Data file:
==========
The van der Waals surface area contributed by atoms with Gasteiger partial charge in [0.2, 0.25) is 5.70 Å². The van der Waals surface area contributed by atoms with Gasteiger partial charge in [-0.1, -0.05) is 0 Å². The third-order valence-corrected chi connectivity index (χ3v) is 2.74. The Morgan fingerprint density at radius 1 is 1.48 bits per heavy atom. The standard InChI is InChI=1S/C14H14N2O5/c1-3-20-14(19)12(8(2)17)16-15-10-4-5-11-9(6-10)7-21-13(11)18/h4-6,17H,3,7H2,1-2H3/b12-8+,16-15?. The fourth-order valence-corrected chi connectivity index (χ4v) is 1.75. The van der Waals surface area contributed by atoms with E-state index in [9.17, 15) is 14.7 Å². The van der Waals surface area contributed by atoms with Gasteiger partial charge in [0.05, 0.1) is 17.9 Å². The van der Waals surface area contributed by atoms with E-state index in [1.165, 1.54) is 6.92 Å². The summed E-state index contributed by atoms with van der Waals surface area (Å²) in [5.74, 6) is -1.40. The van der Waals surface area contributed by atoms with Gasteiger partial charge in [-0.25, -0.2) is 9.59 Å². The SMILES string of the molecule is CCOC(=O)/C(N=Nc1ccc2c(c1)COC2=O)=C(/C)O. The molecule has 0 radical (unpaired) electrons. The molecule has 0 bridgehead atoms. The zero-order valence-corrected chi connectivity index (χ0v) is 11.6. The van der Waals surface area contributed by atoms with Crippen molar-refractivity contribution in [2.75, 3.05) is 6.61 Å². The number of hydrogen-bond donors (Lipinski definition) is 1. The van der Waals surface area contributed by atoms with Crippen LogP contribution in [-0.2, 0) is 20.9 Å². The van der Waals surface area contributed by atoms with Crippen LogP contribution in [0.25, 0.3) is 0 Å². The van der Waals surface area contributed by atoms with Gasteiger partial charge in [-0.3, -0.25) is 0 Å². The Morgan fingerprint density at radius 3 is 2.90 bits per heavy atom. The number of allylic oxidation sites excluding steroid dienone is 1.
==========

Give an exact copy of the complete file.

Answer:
The van der Waals surface area contributed by atoms with Gasteiger partial charge in [0.2, 0.25) is 5.70 Å². The van der Waals surface area contributed by atoms with Gasteiger partial charge in [-0.1, -0.05) is 0 Å². The third-order valence-corrected chi connectivity index (χ3v) is 2.74. The Morgan fingerprint density at radius 1 is 1.48 bits per heavy atom. The standard InChI is InChI=1S/C14H14N2O5/c1-3-20-14(19)12(8(2)17)16-15-10-4-5-11-9(6-10)7-21-13(11)18/h4-6,17H,3,7H2,1-2H3/b12-8+,16-15?. The fourth-order valence-corrected chi connectivity index (χ4v) is 1.75. The van der Waals surface area contributed by atoms with E-state index in [9.17, 15) is 14.7 Å². The van der Waals surface area contributed by atoms with Gasteiger partial charge in [0.05, 0.1) is 17.9 Å². The van der Waals surface area contributed by atoms with E-state index in [1.165, 1.54) is 6.92 Å². The summed E-state index contributed by atoms with van der Waals surface area (Å²) in [5.74, 6) is -1.40. The van der Waals surface area contributed by atoms with Gasteiger partial charge in [-0.25, -0.2) is 9.59 Å². The SMILES string of the molecule is CCOC(=O)/C(N=Nc1ccc2c(c1)COC2=O)=C(/C)O. The molecule has 0 radical (unpaired) electrons. The molecule has 0 bridgehead atoms. The zero-order valence-corrected chi connectivity index (χ0v) is 11.6. The van der Waals surface area contributed by atoms with Crippen molar-refractivity contribution in [2.75, 3.05) is 6.61 Å². The number of hydrogen-bond donors (Lipinski definition) is 1. The van der Waals surface area contributed by atoms with Crippen LogP contribution in [-0.2, 0) is 20.9 Å². The van der Waals surface area contributed by atoms with Crippen LogP contribution in [0.25, 0.3) is 0 Å². The van der Waals surface area contributed by atoms with Gasteiger partial charge in [-0.3, -0.25) is 0 Å². The Morgan fingerprint density at radius 3 is 2.90 bits per heavy atom. The number of allylic oxidation sites excluding steroid dienone is 1.